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Puerto Vallarta News NetworkEditorials | Environmental 

US to Vatican: Genetically Modified Food Is a "Moral Imperative"
email this pageprint this pageemail usMike Ludwig - t r u t h o u t
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December 30, 2010

Secret United States diplomatic cables released by WikiLeaks detail efforts to promote genetically modified (GM) crops and biotechnology across the globe, including the Vatican, where US diplomats pushed the Roman Catholic Church to support biotech food in developing nations.

Cables from embassies in Spain, Austria and even Pakistan reveal the US diplomats have clearly sided with the biotech industry, even as court cases and public debates over GM food raged in the US and abroad.

In 2005, a US diplomat and a USAID official met with Catholic leaders in Rome to discuss biotech foods, according to a leaked cable. The diplomats reported that Catholic leaders said the science and safety of GM food would soon be a "non-issue" in the Vatican and signaled a cautious acceptance of biotech products despite active opposition among the faithful:

Preoccupation at the Vatican, they said, was tied more to economic arguments, as some fear that widespread use of GMO food in the developing world would subjugate its farmer population and become a form of economic imperialism simply serving to enrich multi-national corporations.

US diplomats pledged to continue pushing GM foods as a "moral imperative" to feed growing populations in order to counter opposition to the biotech food industry among Catholic activists and clergy.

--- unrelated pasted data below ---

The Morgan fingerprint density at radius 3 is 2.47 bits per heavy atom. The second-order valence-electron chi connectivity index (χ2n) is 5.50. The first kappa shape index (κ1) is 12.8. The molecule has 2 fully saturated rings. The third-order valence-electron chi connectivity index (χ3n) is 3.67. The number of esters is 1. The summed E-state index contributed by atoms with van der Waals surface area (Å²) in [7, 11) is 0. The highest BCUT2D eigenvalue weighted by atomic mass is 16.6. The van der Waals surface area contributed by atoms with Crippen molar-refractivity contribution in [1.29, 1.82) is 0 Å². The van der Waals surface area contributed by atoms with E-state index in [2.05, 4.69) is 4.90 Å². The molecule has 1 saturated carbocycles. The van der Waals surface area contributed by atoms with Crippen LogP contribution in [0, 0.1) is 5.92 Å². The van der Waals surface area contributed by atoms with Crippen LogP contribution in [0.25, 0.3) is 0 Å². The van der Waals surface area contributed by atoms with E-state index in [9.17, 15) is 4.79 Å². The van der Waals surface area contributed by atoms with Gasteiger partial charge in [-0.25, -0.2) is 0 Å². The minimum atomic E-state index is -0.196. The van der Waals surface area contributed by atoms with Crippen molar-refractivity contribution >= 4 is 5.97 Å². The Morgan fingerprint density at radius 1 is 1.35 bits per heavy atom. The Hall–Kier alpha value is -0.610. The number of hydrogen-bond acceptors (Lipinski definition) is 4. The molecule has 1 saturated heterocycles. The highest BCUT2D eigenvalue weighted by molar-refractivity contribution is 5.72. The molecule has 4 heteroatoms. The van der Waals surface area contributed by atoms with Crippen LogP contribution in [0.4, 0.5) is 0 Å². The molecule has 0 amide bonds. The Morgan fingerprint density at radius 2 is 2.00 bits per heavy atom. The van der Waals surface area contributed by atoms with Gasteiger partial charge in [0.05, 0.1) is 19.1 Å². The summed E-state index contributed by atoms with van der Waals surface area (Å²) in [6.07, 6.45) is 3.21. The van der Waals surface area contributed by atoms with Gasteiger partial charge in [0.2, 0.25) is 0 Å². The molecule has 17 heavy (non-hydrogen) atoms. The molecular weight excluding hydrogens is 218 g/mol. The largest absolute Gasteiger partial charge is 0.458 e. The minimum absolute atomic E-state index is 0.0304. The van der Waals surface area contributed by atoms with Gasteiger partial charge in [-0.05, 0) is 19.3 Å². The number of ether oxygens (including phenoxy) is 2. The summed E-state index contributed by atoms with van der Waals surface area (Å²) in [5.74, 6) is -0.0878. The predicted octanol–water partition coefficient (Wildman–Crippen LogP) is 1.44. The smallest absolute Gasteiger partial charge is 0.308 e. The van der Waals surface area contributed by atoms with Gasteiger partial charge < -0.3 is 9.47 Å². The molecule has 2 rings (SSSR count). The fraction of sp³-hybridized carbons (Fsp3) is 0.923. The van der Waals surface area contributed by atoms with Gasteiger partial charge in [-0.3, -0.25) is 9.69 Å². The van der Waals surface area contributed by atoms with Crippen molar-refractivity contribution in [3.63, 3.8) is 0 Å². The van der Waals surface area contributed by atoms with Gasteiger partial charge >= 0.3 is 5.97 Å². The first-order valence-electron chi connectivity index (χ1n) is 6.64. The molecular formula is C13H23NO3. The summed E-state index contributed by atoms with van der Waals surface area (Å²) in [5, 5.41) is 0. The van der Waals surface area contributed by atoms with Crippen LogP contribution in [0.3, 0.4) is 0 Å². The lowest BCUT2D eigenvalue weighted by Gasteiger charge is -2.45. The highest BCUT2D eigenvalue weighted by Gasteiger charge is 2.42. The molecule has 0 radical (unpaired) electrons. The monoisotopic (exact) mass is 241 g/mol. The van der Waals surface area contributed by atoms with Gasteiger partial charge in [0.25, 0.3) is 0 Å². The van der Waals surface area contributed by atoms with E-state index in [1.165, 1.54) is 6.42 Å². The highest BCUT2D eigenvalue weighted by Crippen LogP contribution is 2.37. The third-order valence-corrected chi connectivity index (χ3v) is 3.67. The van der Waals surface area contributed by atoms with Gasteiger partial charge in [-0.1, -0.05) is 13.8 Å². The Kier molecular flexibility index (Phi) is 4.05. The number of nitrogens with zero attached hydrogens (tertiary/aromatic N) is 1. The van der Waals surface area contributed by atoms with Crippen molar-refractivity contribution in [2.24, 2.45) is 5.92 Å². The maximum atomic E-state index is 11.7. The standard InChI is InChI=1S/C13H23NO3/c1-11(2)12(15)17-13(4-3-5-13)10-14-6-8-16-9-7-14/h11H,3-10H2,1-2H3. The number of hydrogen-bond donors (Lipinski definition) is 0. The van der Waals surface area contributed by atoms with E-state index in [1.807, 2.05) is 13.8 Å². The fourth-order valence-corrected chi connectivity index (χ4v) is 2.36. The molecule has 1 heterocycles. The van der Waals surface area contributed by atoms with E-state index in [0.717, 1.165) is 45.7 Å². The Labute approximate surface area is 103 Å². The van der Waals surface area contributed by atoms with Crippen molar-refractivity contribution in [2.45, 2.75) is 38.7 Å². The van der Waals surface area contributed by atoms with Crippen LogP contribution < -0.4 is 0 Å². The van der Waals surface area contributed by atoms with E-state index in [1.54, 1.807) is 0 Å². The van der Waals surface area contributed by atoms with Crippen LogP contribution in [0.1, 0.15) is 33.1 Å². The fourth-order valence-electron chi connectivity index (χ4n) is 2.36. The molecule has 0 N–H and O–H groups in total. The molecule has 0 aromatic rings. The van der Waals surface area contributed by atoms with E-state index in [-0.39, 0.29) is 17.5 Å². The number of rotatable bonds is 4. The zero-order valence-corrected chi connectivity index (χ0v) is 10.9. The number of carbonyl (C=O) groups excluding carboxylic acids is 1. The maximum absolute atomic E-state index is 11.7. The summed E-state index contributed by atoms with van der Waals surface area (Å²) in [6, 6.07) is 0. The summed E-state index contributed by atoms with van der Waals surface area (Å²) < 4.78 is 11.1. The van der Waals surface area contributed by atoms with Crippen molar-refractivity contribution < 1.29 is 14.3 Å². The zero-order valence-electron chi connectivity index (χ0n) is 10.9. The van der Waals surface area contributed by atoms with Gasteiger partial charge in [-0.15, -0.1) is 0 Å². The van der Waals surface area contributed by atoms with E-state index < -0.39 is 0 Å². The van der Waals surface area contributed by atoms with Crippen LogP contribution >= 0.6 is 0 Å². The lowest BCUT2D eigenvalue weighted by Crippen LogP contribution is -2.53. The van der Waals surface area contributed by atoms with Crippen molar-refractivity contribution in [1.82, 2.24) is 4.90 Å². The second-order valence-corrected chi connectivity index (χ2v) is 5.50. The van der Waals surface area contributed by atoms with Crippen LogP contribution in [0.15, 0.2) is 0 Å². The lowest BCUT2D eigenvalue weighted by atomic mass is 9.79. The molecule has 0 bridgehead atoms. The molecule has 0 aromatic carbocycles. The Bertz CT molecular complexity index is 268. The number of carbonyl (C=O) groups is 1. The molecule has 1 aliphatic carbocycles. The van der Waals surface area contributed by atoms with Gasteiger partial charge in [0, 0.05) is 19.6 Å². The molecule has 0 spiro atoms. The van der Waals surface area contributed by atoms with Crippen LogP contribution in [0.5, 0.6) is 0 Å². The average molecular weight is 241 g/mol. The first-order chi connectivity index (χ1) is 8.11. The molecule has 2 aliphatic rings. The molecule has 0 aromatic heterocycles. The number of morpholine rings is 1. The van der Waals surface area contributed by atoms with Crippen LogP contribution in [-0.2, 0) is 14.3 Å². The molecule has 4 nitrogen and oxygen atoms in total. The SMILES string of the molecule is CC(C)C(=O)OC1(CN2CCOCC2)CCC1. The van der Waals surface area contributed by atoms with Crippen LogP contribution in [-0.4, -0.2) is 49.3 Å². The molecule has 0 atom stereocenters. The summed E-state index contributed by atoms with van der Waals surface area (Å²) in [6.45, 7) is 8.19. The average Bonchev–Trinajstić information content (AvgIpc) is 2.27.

A document drafted by scientists linked to the Vatican and leaked to the press in 2010 suggested the Catholic Church could have a moral obligation to promote GM food crops to combat world hunger, according to the British newspaper The Independent.

Other cables reveal plans to counter anti-GM initiatives across Europe, and in 2008, US diplomats declared the Monsanto MON-810 corn crop in the biotech stronghold of Spain as "under threat" from a campaign to ban GM crops in Europe.

Spain was the first European country to approve the MON-810 corn variety, and by 2009, Spanish farmers were responsible for 75 percent of the MON-810 crop in Europe, according to the leaked cable.

Top Spanish officials warned US diplomats that Spain was under pressure from other European Union (EU) countries to ban MON-810, and Monsanto officials told the diplomats that acceptance of the product was threatened by an agreement between the French government and environmental groups.

Truthout recently reported that, in 2007, the former US ambassador to France wanted to "retaliate" against the French for creating anti-GM momentum in Europe and questioning the safety of MON-810 when the product was up for re-evaluation in the EU.

France suspended cultivation of MON-810 in 2008 despite a EU report that found no new risks associated with the crop. French and independent scientists initiated a rigorous debate with EU scientists over MON-810, and by 2009, bans were in place in France, Germany, Austria, Hungary, Greece and Luxembourg.

Additional cables from the Spanish embassy tracked the country's approval of GM corn varieties and identified Spain as a "country worth continuing to target" in efforts to promote acceptance of biotechnology.

MON-810 is engineered to excrete the Bt toxin, which is poisonous to some insect pests. A stacked version of MON-810 is also engineered to be resistant to glyphosate, an herbicide first popularized by Monsanto under the brand name Roundup.

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